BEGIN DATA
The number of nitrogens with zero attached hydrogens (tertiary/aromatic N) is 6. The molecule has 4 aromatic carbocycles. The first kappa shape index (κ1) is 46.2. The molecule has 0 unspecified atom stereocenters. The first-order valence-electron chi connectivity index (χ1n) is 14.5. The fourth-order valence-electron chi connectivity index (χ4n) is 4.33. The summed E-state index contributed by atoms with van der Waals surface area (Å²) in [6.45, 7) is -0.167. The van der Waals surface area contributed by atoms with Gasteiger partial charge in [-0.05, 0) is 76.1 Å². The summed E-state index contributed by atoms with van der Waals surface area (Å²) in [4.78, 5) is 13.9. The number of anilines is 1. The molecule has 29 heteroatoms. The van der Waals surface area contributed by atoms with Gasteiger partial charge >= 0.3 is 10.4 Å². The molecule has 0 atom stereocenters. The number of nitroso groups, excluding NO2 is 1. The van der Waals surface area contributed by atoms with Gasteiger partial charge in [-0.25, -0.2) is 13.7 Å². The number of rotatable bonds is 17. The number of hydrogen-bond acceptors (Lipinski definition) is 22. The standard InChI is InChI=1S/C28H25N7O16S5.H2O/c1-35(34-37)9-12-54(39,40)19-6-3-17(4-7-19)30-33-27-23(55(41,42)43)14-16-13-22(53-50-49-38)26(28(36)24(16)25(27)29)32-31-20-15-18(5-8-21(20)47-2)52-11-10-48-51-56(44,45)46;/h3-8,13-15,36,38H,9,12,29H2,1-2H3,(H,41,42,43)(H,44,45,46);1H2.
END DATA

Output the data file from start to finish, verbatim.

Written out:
The number of nitrogens with zero attached hydrogens (tertiary/aromatic N) is 6. The molecule has 4 aromatic carbocycles. The first kappa shape index (κ1) is 46.2. The molecule has 0 unspecified atom stereocenters. The first-order valence-electron chi connectivity index (χ1n) is 14.5. The fourth-order valence-electron chi connectivity index (χ4n) is 4.33. The summed E-state index contributed by atoms with van der Waals surface area (Å²) in [6.45, 7) is -0.167. The van der Waals surface area contributed by atoms with Gasteiger partial charge in [-0.05, 0) is 76.1 Å². The summed E-state index contributed by atoms with van der Waals surface area (Å²) in [4.78, 5) is 13.9. The number of anilines is 1. The molecule has 29 heteroatoms. The van der Waals surface area contributed by atoms with Gasteiger partial charge >= 0.3 is 10.4 Å². The molecule has 0 atom stereocenters. The number of nitroso groups, excluding NO2 is 1. The van der Waals surface area contributed by atoms with Gasteiger partial charge in [-0.25, -0.2) is 13.7 Å². The number of rotatable bonds is 17. The number of hydrogen-bond acceptors (Lipinski definition) is 22. The standard InChI is InChI=1S/C28H25N7O16S5.H2O/c1-35(34-37)9-12-54(39,40)19-6-3-17(4-7-19)30-33-27-23(55(41,42)43)14-16-13-22(53-50-49-38)26(28(36)24(16)25(27)29)32-31-20-15-18(5-8-21(20)47-2)52-11-10-48-51-56(44,45)46;/h3-8,13-15,36,38H,9,12,29H2,1-2H3,(H,41,42,43)(H,44,45,46);1H2.